Emily Singer

A View from Emily Singer

A Genome within a Genome

The surprising finding suggests a new mechanism of evolution.

  • August 31, 2007

Wolbachia in yellow with host cells in red.
Credit: University of Rochester and J. Craig Venter Institute

In a strange genetic version of the Russian doll, scientists have discovered the genome of a bacterial parasite nestled inside the genome of its host. The findings, published today in the journal Science, suggest that organisms might quickly acquire new genes and functions through the large-scale transfer of genes.

The parasite, known as Wolbachia, invades the eggs and sperm of many different types of insects, ensuring that it is passed down to the host’s offspring. In this case, scientists discovered the bacterium’s genome within the chromosome of its fruit-fly host. While microbiologists have previously seen cases of gene swapping between microbes or between parasites and their hosts, this is the first example of such an extensive exchange.

According to a press release from the University of Rochester,

“This study establishes the widespread occurrence and high frequency of a process that we would have dismissed as science fiction until just a few years ago,” says W. Ford Doolittle, Canada Research Chair in Comparative Microbial Genomics at Dalhousie University, who is not connected to the study. “This is stunning evidence for increased frequency of gene transfer.”

“It didn’t seem possible at first,” says [Jack] Werren, professor of biology at the University of Rochester and a world-leading authority on the parasite, called Wolbachia. “This parasite has implanted itself inside the cells of 70 percent of the world’s invertebrates, coevolving with them. And now, we’ve found at least one species where the parasite’s entire or nearly entire genome has been absorbed and integrated into the host’s. The host’s genes actually hold the coding information for a completely separate species.”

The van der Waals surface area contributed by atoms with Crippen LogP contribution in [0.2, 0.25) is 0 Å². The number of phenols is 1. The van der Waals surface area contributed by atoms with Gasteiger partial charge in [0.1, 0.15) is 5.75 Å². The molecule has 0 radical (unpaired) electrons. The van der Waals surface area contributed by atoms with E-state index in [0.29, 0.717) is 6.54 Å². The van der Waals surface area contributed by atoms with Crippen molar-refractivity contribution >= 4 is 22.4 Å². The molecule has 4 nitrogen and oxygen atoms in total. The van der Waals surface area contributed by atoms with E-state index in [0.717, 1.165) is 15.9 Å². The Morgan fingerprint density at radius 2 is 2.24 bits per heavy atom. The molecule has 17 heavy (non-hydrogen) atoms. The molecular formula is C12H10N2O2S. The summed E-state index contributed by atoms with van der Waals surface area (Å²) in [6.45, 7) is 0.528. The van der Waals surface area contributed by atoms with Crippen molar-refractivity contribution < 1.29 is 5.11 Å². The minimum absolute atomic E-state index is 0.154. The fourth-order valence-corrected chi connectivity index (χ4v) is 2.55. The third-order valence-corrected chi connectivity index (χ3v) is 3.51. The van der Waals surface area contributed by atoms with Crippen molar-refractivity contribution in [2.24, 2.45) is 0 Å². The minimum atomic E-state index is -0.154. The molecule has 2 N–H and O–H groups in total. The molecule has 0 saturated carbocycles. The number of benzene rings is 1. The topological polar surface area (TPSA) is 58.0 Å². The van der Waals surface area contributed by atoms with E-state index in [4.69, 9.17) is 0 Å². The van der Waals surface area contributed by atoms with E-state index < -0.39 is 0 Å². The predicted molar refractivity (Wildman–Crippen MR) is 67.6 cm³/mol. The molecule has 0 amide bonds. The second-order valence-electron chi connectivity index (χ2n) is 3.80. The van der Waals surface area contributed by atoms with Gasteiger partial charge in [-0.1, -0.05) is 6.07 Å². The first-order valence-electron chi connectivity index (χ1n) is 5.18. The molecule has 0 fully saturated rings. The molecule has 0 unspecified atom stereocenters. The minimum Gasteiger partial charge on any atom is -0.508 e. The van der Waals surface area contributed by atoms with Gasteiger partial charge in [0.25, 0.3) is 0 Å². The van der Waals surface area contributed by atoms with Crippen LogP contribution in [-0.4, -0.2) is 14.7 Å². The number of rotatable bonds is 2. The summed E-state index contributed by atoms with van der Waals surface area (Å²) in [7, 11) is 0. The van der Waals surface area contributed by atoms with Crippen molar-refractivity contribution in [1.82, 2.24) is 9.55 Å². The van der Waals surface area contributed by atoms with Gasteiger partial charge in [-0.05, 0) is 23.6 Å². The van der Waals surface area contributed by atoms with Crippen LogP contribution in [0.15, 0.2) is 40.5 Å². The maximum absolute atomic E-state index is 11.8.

A similar phenomenon may have happened in our own distant past.

“In our very own cells and those of nearly all plants and animals are mitochondria, special structures responsible for generating most of our cells’ supply of chemical energy. These were once bacteria that lived inside cells, much like Wolbachia does today. Mitochondria still retain their own, albeit tiny, DNA, and most of the genes moved into the nucleus in the very distant past. Like Wolbachia, they have passively exchanged DNA with their host cells. It’s possible Wolbachia may follow in the path of mitochondria, eventually becoming a necessary and useful part of a cell. In a way, Wolbachia could be the next mitochondria,” says Werren. “A hundred million years from now, everyone may have a Wolbachia organelle.”

Fruit fly ovaries showing Wolbachia infection within.
Credit: University of Rochester and the J. Craig Venter Institute
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